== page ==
Are the summer months typically slower for your business?
If so you’re not alone. Just because it can be more challenging to fill programs or launch new products while all of your peeps are on vacation, don’t fret.
There is actually an upside to downtime.
Not only do you have more space to increase self-care (which I highly recommend!), but you also have time to focus on behind-the-scenes aspects of your business that may get neglected when you’re running full steam ahead.
Sure, the slower months can sometimes spur you into an unconscious hustle/scarcity mode that causes a fruitless frenzy. But you can choose another more proactive approach – one that focuses on what’s going to have the biggest impact on your business in the long run.
- What to-dos always fall to the bottom of your list but you know will drastically improve your business or bottom line?
- Where are there bottlenecks in your processes? Do you know where you’re losing money? Are there areas of your business or operations that have you feeling frustrated, confused, in the dark or caught off guard?
- Do you need a better way to track data like sales, inventory, profit, or leads to help you make better decisions? When my team and I created a simple shared Google spreadsheet to track raw materials and inventory of kits, we were able to finally stay ahead of when we need to replenish supplies.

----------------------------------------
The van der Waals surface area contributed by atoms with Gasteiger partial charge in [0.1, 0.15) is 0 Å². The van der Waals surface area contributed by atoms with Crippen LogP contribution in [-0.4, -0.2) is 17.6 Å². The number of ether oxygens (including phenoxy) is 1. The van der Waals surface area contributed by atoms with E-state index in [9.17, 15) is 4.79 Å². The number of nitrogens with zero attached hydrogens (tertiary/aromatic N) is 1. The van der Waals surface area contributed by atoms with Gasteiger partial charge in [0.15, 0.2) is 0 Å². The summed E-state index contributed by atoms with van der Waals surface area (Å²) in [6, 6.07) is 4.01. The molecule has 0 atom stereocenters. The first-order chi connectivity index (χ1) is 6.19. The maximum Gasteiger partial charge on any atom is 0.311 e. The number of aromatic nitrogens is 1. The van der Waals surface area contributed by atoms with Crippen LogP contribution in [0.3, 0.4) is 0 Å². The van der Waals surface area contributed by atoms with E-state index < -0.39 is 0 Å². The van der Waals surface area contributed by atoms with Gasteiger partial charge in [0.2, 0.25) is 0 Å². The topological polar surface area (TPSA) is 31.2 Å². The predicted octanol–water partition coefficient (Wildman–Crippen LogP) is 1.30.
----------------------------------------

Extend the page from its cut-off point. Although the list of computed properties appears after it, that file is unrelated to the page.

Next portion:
- Is there a waning program or product that is due for a reboot?
- What improvements will make your brand experience that much more special and engaging? What will really make a difference for you, your team, and your customers?
- Is there a back-end tool that will help integrate information or manage content more effectively so that you can focus on delivering value?
The silver lining of slower months means more space for thinking strategically and tending to your smooth sailing systems.
Focusing on infrastructure doesn’t mean you need to invest in expensive systems (which can be especially challenging when sales are down). Remember, a nifty spreadsheet can work wonders, so get creative about no-cost solutions or process improvements.
Also, keep in mind that you don’t need to overhaul everything. To start with, just pick one small infrastructure project that you can implement in a couple of weeks.
As your business matures you’ll start to learn the natural cycles of your year. With that knowledge you can set aside money during your peaks to invest in infrastructure during your valleys.
If you’re experiencing some downtime right now, how will you maximize this pause? How can you plan ahead to take advantage of other lulls in your business?